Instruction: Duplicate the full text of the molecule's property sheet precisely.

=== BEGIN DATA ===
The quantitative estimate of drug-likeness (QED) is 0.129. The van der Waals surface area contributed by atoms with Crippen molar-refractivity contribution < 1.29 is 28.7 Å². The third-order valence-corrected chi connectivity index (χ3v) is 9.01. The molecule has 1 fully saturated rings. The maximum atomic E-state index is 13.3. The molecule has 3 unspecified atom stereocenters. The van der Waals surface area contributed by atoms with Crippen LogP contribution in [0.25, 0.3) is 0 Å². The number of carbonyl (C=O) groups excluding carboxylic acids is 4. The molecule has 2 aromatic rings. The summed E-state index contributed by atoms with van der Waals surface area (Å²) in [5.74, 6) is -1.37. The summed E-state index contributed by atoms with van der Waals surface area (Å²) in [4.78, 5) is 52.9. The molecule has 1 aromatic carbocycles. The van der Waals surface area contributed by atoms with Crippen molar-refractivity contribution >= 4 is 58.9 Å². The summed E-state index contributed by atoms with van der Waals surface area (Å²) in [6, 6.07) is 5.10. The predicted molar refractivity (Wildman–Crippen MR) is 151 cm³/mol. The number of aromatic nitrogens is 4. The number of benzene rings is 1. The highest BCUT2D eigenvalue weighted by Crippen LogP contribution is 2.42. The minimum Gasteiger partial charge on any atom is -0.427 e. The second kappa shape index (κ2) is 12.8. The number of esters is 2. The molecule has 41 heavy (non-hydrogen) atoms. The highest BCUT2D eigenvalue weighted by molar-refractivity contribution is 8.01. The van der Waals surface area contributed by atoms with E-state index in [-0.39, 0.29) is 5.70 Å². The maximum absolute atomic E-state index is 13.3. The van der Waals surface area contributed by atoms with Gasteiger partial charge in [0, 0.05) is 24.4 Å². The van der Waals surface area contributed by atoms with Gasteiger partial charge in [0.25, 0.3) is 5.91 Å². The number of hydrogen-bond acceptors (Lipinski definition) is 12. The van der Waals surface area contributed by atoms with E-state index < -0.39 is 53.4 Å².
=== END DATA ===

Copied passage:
The quantitative estimate of drug-likeness (QED) is 0.129. The van der Waals surface area contributed by atoms with Crippen molar-refractivity contribution < 1.29 is 28.7 Å². The third-order valence-corrected chi connectivity index (χ3v) is 9.01. The molecule has 1 fully saturated rings. The maximum atomic E-state index is 13.3. The molecule has 3 unspecified atom stereocenters. The van der Waals surface area contributed by atoms with Crippen LogP contribution in [0.25, 0.3) is 0 Å². The number of carbonyl (C=O) groups excluding carboxylic acids is 4. The molecule has 2 aromatic rings. The summed E-state index contributed by atoms with van der Waals surface area (Å²) in [5.74, 6) is -1.37. The summed E-state index contributed by atoms with van der Waals surface area (Å²) in [4.78, 5) is 52.9. The molecule has 1 aromatic carbocycles. The van der Waals surface area contributed by atoms with Crippen molar-refractivity contribution >= 4 is 58.9 Å². The summed E-state index contributed by atoms with van der Waals surface area (Å²) in [6, 6.07) is 5.10. The predicted molar refractivity (Wildman–Crippen MR) is 151 cm³/mol. The number of aromatic nitrogens is 4. The number of benzene rings is 1. The highest BCUT2D eigenvalue weighted by Crippen LogP contribution is 2.42. The minimum Gasteiger partial charge on any atom is -0.427 e. The second kappa shape index (κ2) is 12.8. The number of esters is 2. The molecule has 41 heavy (non-hydrogen) atoms. The highest BCUT2D eigenvalue weighted by molar-refractivity contribution is 8.01. The van der Waals surface area contributed by atoms with E-state index in [-0.39, 0.29) is 5.70 Å². The maximum absolute atomic E-state index is 13.3. The van der Waals surface area contributed by atoms with Gasteiger partial charge in [0, 0.05) is 24.4 Å². The van der Waals surface area contributed by atoms with Gasteiger partial charge in [0.25, 0.3) is 5.91 Å². The number of hydrogen-bond acceptors (Lipinski definition) is 12. The van der Waals surface area contributed by atoms with E-state index < -0.39 is 53.4 Å².